The “Get Windows 10” icon in the tray has been installed as part of the KB3035583 Windows update.
To remove that icon permanently uninstall this update in the windows software center. The Windows update function might offer this update again in future, so don't forget to hide it in Windows update so that it does not come back.
If you still see the icon after uninstalling and a reboot, then check if there are still files of the update in C:\Windows\System32\GWX. If that's the case, delete this directory.
You have a laptop and want to use it as a second monitor to mirror or extend your Windows Desktop? Here are some options for the different Windows versions.
Continue reading How to use a Laptop as second Monitor on Windows
While SkyDrive needed complex folder mapping to be accessed from your computer's file system in the past it is now possible to download a desktop app from the Microsoft website: http://windows.microsoft.com/en-us/skydrive/download
Scroll down and click the Download the desktop app button to start downlowding. Install it afterwards by double-clicking the executable:
After the installation your SkyDrive folder will be placed in your User's folder by default:
When there are new updates available for your installation of Windows 7 or 8, it prompts you with a Window asking you to either restart the computer or to postpone the installation for 10 minutes, one hour or four hours. Either option may not be the best sometimes, so why not postpone it by a full day in the first place? To achieve that, open the Local Group Policy Editor by searching for group policy in Windows' main menu.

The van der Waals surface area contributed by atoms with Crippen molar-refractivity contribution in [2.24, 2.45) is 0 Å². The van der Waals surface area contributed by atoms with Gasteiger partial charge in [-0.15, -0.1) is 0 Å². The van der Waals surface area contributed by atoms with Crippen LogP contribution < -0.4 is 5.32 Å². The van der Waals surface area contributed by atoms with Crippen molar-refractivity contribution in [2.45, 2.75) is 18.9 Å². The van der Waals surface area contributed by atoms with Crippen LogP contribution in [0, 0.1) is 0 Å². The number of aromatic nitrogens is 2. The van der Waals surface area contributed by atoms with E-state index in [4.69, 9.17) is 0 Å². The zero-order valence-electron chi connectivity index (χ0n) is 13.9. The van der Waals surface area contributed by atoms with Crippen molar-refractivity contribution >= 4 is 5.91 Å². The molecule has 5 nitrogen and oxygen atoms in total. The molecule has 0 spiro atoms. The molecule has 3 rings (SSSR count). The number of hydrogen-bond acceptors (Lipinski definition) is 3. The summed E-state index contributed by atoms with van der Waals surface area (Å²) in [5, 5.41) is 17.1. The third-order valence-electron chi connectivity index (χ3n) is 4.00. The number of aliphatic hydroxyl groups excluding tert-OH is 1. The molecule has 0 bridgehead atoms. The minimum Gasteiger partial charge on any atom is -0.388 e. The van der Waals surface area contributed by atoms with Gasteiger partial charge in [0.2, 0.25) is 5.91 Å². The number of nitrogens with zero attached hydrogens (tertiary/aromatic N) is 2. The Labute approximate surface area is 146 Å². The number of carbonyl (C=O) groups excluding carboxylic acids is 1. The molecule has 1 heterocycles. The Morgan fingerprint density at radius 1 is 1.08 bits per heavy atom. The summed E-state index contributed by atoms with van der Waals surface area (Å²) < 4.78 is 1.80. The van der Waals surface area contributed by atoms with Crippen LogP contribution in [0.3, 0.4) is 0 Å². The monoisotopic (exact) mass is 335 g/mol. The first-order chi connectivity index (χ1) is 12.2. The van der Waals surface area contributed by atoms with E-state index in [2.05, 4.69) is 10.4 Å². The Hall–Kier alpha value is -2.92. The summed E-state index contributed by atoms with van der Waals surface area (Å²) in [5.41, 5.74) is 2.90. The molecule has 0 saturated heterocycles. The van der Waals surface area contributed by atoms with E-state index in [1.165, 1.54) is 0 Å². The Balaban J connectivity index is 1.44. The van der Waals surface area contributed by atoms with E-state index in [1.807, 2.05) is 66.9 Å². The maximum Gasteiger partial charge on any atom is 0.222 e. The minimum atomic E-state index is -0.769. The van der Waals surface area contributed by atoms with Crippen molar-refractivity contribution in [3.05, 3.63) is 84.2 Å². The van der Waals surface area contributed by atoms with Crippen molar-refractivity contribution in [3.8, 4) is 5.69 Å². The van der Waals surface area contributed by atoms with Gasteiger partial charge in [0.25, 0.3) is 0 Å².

In the left pane, navigate to Local Computer Policy > Computer Configuration > Administrative Templates > Windows Components > Windows Update. Click it once and select Re-prompt for restart with scheduled installations. Double-click it and check the Enabled checkbox. Now a counterbox becomes available on which you can specify a number of minutes, enter 1440 for a whole day, then apply the changes.
You can only do this to view passwords of connections that you are or have been connected with, you cannot use it to retrieve passwords of connections you have never been logged in with! That makes it a tool to remember what password you set here or there.